Noble Journeys' Mongolia Travel Tips

You are about to enter a vast and diverse land, with wild landscapes and the Gobi desert. Mongolians have long honored their homeland and believe their fate is entwined with nature. The same harsh conditions that make their nomadic existence so challenging have dictated the need for gracious hospitality and warmth, extended to all travelers and pilgrims in their vicinity. Open your mind and your heart to this unusual destination, be flexible and curious, and you will have an extraordinary experience!

National Geographic Awards Entry Documents:
It is always best to check with the US Embassy for up to date information regarding a visa. At this time, U.S. citizens do NOT require a visa, but conditions change. If you book a trip with Noble Journeys, our operator, Nomadic Expeditions, will send you complete and up to date information and forms on visas.

You will definitely need a current passport, valid for at least 6 months after your entry date into Mongolia. Make a copy of the passport and keep it separate from the original document.

Immunization:
No immunizations are required for entry into Mongolia or for re-entry into the U.S. Several preventative measures are generally recommended for international travel: the Center for Disease Control (www.cdc.gov, go to Travelers' Health) recommends tetanus/diphtheria and polio inoculations be up to date, along with immunization against hepatitis A and rabies, and a possible shot against typhoid fever. CHECK WITH YOUR LOCAL TRAVEL CLINIC.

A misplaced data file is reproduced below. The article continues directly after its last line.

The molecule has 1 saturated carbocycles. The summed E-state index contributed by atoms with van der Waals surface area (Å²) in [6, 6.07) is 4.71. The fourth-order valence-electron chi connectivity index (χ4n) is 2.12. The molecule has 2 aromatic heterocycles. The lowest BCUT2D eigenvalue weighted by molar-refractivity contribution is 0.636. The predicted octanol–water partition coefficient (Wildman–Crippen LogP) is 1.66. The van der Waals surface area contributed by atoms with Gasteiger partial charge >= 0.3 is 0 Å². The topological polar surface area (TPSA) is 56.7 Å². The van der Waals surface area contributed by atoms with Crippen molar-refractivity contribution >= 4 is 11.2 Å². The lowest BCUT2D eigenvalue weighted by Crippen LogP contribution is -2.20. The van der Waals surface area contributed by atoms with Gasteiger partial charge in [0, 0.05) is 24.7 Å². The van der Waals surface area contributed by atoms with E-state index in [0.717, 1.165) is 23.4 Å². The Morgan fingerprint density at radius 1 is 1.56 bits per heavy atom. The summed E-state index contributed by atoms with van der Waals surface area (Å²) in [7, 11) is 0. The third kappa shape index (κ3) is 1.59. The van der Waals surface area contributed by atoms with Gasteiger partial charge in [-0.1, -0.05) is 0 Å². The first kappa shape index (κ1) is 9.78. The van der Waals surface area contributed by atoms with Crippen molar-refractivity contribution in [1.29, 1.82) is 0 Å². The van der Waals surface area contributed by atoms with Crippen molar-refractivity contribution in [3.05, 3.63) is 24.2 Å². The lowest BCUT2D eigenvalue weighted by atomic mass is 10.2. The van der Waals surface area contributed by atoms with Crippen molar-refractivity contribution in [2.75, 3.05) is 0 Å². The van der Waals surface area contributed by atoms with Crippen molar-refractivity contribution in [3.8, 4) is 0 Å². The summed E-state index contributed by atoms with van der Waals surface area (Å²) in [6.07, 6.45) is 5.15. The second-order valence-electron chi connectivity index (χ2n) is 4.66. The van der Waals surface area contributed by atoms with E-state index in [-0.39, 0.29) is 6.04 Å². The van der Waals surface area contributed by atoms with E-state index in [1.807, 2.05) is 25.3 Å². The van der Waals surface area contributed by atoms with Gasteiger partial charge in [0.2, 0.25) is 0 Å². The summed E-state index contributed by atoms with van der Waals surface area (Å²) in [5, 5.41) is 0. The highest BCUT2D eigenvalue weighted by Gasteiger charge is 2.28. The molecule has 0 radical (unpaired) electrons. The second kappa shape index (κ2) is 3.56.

Medical Information:
Medical facilities are available in Mongolia, however standards and methods of treatments are not the same as in the U.S. Should you find yourself in need of a Western-style medical facility, go to the SOS Medica Clinic in Ulaanbaatar on Big Ring Rd., telephone 464-325. It is staffed with South African doctors, working with Mongolian doctors.

Always carry an adequate supply of your medications, as you will be traveling in remote areas. Keep them in their original containers, for ease in passing customs. Carry a list of the generic names of any drugs used. Carry with you a list of any allergies or chronic medical problems in case of emergency treatment; also carry your physician's 24-hr. answering service.

Insurance: